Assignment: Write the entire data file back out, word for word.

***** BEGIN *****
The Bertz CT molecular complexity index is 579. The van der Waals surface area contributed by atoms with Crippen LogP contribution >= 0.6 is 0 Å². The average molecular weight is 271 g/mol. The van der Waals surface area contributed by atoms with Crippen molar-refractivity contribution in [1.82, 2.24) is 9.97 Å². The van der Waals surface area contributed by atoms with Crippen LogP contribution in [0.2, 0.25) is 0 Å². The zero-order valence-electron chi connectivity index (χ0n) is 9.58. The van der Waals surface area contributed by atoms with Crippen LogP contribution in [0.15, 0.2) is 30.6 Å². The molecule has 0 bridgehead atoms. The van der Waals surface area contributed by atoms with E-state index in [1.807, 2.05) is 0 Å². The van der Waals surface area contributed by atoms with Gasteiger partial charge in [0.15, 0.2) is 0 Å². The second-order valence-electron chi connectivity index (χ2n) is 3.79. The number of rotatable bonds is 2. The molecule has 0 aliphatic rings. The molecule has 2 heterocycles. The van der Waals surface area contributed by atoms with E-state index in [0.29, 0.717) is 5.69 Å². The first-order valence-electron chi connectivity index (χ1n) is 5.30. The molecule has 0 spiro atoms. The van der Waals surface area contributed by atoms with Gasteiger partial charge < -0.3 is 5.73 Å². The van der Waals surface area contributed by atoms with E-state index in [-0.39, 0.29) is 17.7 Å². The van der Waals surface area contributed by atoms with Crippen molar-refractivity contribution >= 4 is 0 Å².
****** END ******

The Bertz CT molecular complexity index is 579. The van der Waals surface area contributed by atoms with Crippen LogP contribution >= 0.6 is 0 Å². The average molecular weight is 271 g/mol. The van der Waals surface area contributed by atoms with Crippen molar-refractivity contribution in [1.82, 2.24) is 9.97 Å². The van der Waals surface area contributed by atoms with Crippen LogP contribution in [0.2, 0.25) is 0 Å². The zero-order valence-electron chi connectivity index (χ0n) is 9.58. The van der Waals surface area contributed by atoms with Crippen LogP contribution in [0.15, 0.2) is 30.6 Å². The molecule has 0 bridgehead atoms. The van der Waals surface area contributed by atoms with E-state index in [1.807, 2.05) is 0 Å². The van der Waals surface area contributed by atoms with Gasteiger partial charge in [0.15, 0.2) is 0 Å². The second-order valence-electron chi connectivity index (χ2n) is 3.79. The number of rotatable bonds is 2. The molecule has 0 aliphatic rings. The molecule has 2 heterocycles. The van der Waals surface area contributed by atoms with E-state index in [0.29, 0.717) is 5.69 Å². The first-order valence-electron chi connectivity index (χ1n) is 5.30. The molecule has 0 spiro atoms. The van der Waals surface area contributed by atoms with Gasteiger partial charge < -0.3 is 5.73 Å². The van der Waals surface area contributed by atoms with E-state index in [-0.39, 0.29) is 17.7 Å². The van der Waals surface area contributed by atoms with Crippen molar-refractivity contribution >= 4 is 0 Å².